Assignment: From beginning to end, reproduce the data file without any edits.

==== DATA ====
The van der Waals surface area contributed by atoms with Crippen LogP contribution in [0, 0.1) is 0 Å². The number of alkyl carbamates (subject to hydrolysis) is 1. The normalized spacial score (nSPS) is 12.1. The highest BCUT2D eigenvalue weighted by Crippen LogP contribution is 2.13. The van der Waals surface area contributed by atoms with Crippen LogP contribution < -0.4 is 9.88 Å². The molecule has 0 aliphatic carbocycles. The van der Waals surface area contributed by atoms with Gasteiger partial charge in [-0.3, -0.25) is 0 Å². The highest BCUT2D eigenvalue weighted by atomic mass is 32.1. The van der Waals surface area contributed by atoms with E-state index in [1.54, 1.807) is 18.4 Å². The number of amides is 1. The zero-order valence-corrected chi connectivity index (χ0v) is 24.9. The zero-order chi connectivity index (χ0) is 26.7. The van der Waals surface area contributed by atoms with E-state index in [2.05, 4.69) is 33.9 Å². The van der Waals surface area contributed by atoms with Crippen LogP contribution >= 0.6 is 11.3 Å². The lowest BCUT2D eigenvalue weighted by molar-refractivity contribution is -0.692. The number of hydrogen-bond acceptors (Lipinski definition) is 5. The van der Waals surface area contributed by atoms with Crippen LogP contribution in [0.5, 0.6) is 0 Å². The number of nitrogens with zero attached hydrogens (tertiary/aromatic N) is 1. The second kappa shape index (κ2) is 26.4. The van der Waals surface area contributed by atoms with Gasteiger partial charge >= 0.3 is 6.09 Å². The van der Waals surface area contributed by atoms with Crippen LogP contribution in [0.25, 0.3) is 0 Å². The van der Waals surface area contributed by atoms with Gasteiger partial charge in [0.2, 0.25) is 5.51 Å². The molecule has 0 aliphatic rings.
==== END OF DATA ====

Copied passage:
The van der Waals surface area contributed by atoms with Crippen LogP contribution in [0, 0.1) is 0 Å². The number of alkyl carbamates (subject to hydrolysis) is 1. The normalized spacial score (nSPS) is 12.1. The highest BCUT2D eigenvalue weighted by Crippen LogP contribution is 2.13. The van der Waals surface area contributed by atoms with Crippen LogP contribution < -0.4 is 9.88 Å². The molecule has 0 aliphatic carbocycles. The van der Waals surface area contributed by atoms with Gasteiger partial charge in [-0.3, -0.25) is 0 Å². The highest BCUT2D eigenvalue weighted by atomic mass is 32.1. The van der Waals surface area contributed by atoms with E-state index in [1.54, 1.807) is 18.4 Å². The number of amides is 1. The zero-order valence-corrected chi connectivity index (χ0v) is 24.9. The zero-order chi connectivity index (χ0) is 26.7. The van der Waals surface area contributed by atoms with E-state index in [2.05, 4.69) is 33.9 Å². The van der Waals surface area contributed by atoms with Crippen LogP contribution >= 0.6 is 11.3 Å². The lowest BCUT2D eigenvalue weighted by molar-refractivity contribution is -0.692. The number of hydrogen-bond acceptors (Lipinski definition) is 5. The van der Waals surface area contributed by atoms with Crippen LogP contribution in [0.5, 0.6) is 0 Å². The number of nitrogens with zero attached hydrogens (tertiary/aromatic N) is 1. The second kappa shape index (κ2) is 26.4. The van der Waals surface area contributed by atoms with Gasteiger partial charge >= 0.3 is 6.09 Å². The van der Waals surface area contributed by atoms with Crippen LogP contribution in [0.25, 0.3) is 0 Å². The van der Waals surface area contributed by atoms with Gasteiger partial charge in [0.2, 0.25) is 5.51 Å². The molecule has 0 aliphatic rings.